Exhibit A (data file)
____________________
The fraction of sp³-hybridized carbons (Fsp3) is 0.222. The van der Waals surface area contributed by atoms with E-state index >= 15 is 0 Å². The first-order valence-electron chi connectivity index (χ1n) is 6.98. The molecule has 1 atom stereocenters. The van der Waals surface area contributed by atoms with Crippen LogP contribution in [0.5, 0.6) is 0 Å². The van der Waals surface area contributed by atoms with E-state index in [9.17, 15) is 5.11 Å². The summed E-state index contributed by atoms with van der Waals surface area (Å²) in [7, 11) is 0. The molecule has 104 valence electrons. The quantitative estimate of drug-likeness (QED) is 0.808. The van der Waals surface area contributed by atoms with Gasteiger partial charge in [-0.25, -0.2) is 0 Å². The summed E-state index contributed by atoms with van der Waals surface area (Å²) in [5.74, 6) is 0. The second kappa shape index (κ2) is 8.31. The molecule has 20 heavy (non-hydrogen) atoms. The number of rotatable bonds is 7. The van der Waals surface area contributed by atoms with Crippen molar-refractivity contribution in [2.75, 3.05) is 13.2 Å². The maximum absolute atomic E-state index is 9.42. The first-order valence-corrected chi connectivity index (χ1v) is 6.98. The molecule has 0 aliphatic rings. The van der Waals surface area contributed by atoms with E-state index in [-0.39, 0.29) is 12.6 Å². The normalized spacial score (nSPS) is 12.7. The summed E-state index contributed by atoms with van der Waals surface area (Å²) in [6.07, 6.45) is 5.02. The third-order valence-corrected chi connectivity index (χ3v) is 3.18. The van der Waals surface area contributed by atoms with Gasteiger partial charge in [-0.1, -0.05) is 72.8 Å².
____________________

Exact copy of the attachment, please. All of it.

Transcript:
The fraction of sp³-hybridized carbons (Fsp3) is 0.222. The van der Waals surface area contributed by atoms with E-state index >= 15 is 0 Å². The first-order valence-electron chi connectivity index (χ1n) is 6.98. The molecule has 1 atom stereocenters. The van der Waals surface area contributed by atoms with Crippen LogP contribution in [0.5, 0.6) is 0 Å². The van der Waals surface area contributed by atoms with E-state index in [9.17, 15) is 5.11 Å². The summed E-state index contributed by atoms with van der Waals surface area (Å²) in [7, 11) is 0. The molecule has 104 valence electrons. The quantitative estimate of drug-likeness (QED) is 0.808. The van der Waals surface area contributed by atoms with Gasteiger partial charge in [-0.25, -0.2) is 0 Å². The summed E-state index contributed by atoms with van der Waals surface area (Å²) in [5.74, 6) is 0. The second kappa shape index (κ2) is 8.31. The molecule has 20 heavy (non-hydrogen) atoms. The number of rotatable bonds is 7. The van der Waals surface area contributed by atoms with Crippen molar-refractivity contribution in [2.75, 3.05) is 13.2 Å². The maximum absolute atomic E-state index is 9.42. The first-order valence-corrected chi connectivity index (χ1v) is 6.98. The molecule has 0 aliphatic rings. The van der Waals surface area contributed by atoms with E-state index in [-0.39, 0.29) is 12.6 Å². The normalized spacial score (nSPS) is 12.7. The summed E-state index contributed by atoms with van der Waals surface area (Å²) in [6.07, 6.45) is 5.02. The third-order valence-corrected chi connectivity index (χ3v) is 3.18. The van der Waals surface area contributed by atoms with Gasteiger partial charge in [-0.1, -0.05) is 72.8 Å².